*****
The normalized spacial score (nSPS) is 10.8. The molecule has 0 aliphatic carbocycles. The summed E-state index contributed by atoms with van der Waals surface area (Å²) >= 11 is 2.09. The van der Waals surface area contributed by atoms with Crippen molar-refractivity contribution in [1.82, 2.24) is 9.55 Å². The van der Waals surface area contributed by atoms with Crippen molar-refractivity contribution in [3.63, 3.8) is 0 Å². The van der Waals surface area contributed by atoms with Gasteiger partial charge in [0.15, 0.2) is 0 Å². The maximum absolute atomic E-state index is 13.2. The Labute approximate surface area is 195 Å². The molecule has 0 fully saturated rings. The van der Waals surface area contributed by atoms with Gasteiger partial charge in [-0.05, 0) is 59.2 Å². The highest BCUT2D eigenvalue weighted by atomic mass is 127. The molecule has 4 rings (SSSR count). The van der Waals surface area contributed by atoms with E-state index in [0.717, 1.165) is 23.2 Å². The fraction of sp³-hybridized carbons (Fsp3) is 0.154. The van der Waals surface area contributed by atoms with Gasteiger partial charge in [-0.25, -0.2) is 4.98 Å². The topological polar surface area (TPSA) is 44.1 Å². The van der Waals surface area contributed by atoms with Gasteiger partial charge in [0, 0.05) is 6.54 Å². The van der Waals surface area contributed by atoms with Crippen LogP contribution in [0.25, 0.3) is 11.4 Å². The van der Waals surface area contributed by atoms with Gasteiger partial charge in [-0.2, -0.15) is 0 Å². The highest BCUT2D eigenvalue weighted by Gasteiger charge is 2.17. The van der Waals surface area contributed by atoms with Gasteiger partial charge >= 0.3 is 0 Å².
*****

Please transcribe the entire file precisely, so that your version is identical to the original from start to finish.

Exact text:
The normalized spacial score (nSPS) is 10.8. The molecule has 0 aliphatic carbocycles. The summed E-state index contributed by atoms with van der Waals surface area (Å²) >= 11 is 2.09. The van der Waals surface area contributed by atoms with Crippen molar-refractivity contribution in [1.82, 2.24) is 9.55 Å². The van der Waals surface area contributed by atoms with Crippen molar-refractivity contribution in [3.63, 3.8) is 0 Å². The van der Waals surface area contributed by atoms with Gasteiger partial charge in [0.15, 0.2) is 0 Å². The maximum absolute atomic E-state index is 13.2. The Labute approximate surface area is 195 Å². The molecule has 0 fully saturated rings. The van der Waals surface area contributed by atoms with Gasteiger partial charge in [-0.05, 0) is 59.2 Å². The highest BCUT2D eigenvalue weighted by atomic mass is 127. The molecule has 4 rings (SSSR count). The van der Waals surface area contributed by atoms with E-state index in [0.717, 1.165) is 23.2 Å². The fraction of sp³-hybridized carbons (Fsp3) is 0.154. The van der Waals surface area contributed by atoms with Gasteiger partial charge in [-0.25, -0.2) is 4.98 Å². The topological polar surface area (TPSA) is 44.1 Å². The van der Waals surface area contributed by atoms with Gasteiger partial charge in [0, 0.05) is 6.54 Å². The van der Waals surface area contributed by atoms with Crippen LogP contribution in [0.25, 0.3) is 11.4 Å². The van der Waals surface area contributed by atoms with Gasteiger partial charge in [-0.2, -0.15) is 0 Å². The highest BCUT2D eigenvalue weighted by Gasteiger charge is 2.17. The van der Waals surface area contributed by atoms with Gasteiger partial charge >= 0.3 is 0 Å².